Posted by admin on Jan 06, 2010
The hottest news off the presses in regard to credit card use is that if you don’t use it you run the risk of losing it. That’s because many major credit card companies have changed their policies about those people who are cardholders but do not use their cards very much. While experts used to recommend keeping cards instead of cutting them up and canceling the accounts – but not using them – as a strategy to build better credit, they have changed their advice. Now they are warning that people who have cards that are not actively used may incur an “inactivity charge.” In other words if you have a card that you have not used for years, your card company may decide to hit you with a penalty.
The reason that people often hold on to cards they do not use – or keep dormant accounts open and inactive – is that FICO, the biggest credit score company on the planet, views open lines of credit that are not used as a plus. In other words if lots of banks or credit card companies are offering you credit but you are choosing not to take advantage of it and to instead just pay your bills each month without borrowing or carrying an outstanding balance, FICO rewards you with a better rating.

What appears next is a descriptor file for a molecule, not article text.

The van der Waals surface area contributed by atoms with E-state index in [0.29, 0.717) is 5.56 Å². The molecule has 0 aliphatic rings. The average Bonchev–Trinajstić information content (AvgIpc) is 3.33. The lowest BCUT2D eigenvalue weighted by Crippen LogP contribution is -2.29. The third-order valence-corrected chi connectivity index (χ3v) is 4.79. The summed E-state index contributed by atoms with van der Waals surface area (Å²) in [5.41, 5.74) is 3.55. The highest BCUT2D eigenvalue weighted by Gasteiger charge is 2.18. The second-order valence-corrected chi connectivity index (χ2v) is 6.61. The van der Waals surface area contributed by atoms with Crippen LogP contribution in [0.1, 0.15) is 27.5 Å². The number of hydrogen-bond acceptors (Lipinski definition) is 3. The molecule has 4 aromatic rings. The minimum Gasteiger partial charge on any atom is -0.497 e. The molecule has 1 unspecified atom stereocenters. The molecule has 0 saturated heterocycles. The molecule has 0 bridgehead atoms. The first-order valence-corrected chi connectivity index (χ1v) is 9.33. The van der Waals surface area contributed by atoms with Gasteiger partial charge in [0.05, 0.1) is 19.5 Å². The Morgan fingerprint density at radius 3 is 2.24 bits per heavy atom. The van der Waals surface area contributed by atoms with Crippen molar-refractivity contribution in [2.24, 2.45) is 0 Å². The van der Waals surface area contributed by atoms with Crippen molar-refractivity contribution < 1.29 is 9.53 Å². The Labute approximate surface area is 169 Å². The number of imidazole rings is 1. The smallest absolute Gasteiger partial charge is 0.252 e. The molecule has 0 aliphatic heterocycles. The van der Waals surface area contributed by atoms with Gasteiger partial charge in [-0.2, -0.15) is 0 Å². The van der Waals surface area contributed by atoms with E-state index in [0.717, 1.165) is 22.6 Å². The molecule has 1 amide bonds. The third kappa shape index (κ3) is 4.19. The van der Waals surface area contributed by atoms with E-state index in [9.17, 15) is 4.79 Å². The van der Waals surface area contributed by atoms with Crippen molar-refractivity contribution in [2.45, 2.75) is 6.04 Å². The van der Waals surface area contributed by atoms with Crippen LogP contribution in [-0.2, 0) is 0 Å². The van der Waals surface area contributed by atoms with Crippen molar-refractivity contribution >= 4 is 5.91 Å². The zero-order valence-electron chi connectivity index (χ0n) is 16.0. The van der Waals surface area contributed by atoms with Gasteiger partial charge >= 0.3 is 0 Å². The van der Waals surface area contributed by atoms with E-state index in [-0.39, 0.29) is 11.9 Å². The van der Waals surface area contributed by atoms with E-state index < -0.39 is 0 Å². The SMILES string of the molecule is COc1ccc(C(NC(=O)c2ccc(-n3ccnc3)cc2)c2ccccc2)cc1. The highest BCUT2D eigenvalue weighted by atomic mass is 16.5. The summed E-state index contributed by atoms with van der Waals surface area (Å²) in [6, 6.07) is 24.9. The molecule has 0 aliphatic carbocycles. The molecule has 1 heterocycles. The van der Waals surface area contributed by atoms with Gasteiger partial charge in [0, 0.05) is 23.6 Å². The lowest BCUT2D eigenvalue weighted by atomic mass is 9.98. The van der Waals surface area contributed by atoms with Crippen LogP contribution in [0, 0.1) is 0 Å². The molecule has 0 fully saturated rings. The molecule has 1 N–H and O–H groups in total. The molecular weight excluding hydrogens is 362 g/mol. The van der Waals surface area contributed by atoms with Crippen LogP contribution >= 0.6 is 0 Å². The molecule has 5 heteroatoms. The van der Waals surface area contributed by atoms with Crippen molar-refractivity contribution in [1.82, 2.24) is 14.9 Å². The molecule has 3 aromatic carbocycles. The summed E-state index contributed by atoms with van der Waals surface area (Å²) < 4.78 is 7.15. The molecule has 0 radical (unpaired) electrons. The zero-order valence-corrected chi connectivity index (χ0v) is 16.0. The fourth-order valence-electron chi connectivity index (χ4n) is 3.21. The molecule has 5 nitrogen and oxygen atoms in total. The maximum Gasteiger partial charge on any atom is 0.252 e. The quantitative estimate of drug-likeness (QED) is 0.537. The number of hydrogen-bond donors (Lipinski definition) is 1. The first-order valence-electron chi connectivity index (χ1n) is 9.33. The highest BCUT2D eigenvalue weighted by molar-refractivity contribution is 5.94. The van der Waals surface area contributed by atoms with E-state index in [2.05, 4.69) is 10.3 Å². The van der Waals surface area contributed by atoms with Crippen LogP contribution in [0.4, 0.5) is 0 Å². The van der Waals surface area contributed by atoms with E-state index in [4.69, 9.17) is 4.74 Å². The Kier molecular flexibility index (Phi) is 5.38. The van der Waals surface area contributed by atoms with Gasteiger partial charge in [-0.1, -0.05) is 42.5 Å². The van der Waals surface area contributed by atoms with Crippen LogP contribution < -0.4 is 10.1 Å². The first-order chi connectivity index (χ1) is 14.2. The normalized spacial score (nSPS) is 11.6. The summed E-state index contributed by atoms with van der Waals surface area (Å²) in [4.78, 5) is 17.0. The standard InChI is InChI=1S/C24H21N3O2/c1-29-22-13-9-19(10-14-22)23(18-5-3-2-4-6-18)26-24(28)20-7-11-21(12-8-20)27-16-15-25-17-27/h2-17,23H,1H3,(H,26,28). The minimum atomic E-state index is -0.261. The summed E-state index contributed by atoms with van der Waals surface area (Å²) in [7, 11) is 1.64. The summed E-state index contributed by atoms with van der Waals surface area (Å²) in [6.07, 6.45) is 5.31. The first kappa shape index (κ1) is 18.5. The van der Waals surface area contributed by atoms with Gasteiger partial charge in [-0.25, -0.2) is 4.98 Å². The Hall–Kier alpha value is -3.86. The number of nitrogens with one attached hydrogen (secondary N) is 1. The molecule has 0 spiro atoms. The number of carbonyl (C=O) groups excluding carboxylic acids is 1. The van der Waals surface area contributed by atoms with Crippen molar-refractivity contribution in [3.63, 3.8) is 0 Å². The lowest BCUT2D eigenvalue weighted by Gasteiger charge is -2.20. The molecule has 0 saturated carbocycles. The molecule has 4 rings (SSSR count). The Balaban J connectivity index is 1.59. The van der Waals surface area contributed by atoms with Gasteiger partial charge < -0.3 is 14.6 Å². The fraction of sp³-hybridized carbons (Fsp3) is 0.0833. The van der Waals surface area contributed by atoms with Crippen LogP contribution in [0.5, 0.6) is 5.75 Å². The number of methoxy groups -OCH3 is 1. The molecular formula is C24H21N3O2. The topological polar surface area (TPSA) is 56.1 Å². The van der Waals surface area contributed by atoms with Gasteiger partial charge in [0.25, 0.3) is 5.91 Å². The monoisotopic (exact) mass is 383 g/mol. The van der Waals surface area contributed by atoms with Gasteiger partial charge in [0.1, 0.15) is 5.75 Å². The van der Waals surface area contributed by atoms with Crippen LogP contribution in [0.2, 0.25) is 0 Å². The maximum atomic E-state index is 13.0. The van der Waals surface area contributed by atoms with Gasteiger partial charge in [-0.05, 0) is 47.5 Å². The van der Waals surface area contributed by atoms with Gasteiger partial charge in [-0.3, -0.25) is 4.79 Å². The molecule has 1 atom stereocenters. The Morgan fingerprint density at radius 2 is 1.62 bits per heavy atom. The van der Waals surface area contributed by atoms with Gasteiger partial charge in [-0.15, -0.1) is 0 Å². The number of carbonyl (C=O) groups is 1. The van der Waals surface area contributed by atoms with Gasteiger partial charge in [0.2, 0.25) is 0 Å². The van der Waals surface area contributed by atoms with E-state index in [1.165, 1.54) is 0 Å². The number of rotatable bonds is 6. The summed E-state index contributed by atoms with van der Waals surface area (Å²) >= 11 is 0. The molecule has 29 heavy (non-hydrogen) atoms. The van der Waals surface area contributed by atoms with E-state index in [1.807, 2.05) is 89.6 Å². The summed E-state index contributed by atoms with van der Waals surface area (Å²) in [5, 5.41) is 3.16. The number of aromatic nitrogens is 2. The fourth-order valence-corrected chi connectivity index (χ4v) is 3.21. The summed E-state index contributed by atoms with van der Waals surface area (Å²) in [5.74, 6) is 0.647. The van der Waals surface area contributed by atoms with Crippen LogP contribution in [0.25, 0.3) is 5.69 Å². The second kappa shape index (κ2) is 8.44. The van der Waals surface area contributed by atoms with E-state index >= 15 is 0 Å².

But apparently credit card companies see the situation differently. Many of them have been losing money since the recession began, because the average consumer has wised up about the smart use of credit and the benefits of sticking to a prudent budget. Less credit card use – and less borrowing – means lower revenues for card companies. To inspire you to pick up that plastic and go out and spend, they came up with this inactivity charge idea.
Of course that leaves each cardholder who has an active credit card account somewhere with a choice to make. Do you avoid paying inactivity charges, or hold on to your dormant cards in order to win more favorable ratings with FICO? In most cases the answer is that you should dump any card that charges you for superfluous things like “inactivity” and give your business to those card companies that are more reasonable. The exception might be if you are getting ready to buy a house and are strategically trying to boost your credit score by any means possible. In that case you might pay the inactivity fee, enjoy the higher FICO score, and then after you get your mortgage acceptance you can then close down the dormant account.